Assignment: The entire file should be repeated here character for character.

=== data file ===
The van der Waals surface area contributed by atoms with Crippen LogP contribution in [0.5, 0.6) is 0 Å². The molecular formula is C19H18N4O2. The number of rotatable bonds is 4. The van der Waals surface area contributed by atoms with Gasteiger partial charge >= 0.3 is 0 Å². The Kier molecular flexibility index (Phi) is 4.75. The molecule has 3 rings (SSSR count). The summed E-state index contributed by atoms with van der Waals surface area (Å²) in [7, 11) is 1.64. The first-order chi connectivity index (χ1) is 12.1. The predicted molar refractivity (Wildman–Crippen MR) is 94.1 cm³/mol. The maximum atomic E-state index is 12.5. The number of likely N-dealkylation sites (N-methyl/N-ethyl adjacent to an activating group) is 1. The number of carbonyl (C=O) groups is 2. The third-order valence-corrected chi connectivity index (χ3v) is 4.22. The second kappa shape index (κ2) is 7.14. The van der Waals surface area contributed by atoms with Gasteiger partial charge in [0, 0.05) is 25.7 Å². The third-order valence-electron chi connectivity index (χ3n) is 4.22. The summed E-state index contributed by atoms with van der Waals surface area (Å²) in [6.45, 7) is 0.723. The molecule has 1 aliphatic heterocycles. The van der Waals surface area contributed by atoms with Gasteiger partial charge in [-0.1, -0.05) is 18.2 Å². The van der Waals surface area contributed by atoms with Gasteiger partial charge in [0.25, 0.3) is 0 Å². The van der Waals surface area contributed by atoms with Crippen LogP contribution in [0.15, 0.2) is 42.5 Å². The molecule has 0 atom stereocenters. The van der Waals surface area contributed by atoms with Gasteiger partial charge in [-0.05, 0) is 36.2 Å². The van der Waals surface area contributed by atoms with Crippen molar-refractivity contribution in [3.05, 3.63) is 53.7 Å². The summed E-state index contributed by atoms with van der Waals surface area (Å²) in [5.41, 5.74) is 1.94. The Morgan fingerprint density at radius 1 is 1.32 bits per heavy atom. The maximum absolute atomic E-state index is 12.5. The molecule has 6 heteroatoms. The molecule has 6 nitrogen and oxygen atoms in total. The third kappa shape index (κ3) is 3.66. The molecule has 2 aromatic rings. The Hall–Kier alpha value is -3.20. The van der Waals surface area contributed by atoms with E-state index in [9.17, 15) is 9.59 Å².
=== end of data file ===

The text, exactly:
The van der Waals surface area contributed by atoms with Crippen LogP contribution in [0.5, 0.6) is 0 Å². The molecular formula is C19H18N4O2. The number of rotatable bonds is 4. The van der Waals surface area contributed by atoms with Gasteiger partial charge >= 0.3 is 0 Å². The Kier molecular flexibility index (Phi) is 4.75. The molecule has 3 rings (SSSR count). The summed E-state index contributed by atoms with van der Waals surface area (Å²) in [7, 11) is 1.64. The first-order chi connectivity index (χ1) is 12.1. The predicted molar refractivity (Wildman–Crippen MR) is 94.1 cm³/mol. The maximum atomic E-state index is 12.5. The number of likely N-dealkylation sites (N-methyl/N-ethyl adjacent to an activating group) is 1. The number of carbonyl (C=O) groups is 2. The third-order valence-corrected chi connectivity index (χ3v) is 4.22. The second kappa shape index (κ2) is 7.14. The van der Waals surface area contributed by atoms with Gasteiger partial charge in [0, 0.05) is 25.7 Å². The third-order valence-electron chi connectivity index (χ3n) is 4.22. The summed E-state index contributed by atoms with van der Waals surface area (Å²) in [6.45, 7) is 0.723. The molecule has 1 aliphatic heterocycles. The van der Waals surface area contributed by atoms with Gasteiger partial charge in [-0.1, -0.05) is 18.2 Å². The van der Waals surface area contributed by atoms with Gasteiger partial charge in [0.25, 0.3) is 0 Å². The van der Waals surface area contributed by atoms with Crippen LogP contribution in [0.15, 0.2) is 42.5 Å². The molecule has 0 atom stereocenters. The van der Waals surface area contributed by atoms with Gasteiger partial charge in [-0.05, 0) is 36.2 Å². The van der Waals surface area contributed by atoms with Crippen molar-refractivity contribution in [3.05, 3.63) is 53.7 Å². The summed E-state index contributed by atoms with van der Waals surface area (Å²) in [5.41, 5.74) is 1.94. The Morgan fingerprint density at radius 1 is 1.32 bits per heavy atom. The maximum absolute atomic E-state index is 12.5. The molecule has 6 heteroatoms. The molecule has 6 nitrogen and oxygen atoms in total. The third kappa shape index (κ3) is 3.66. The molecule has 2 aromatic rings. The Hall–Kier alpha value is -3.20. The van der Waals surface area contributed by atoms with E-state index in [9.17, 15) is 9.59 Å².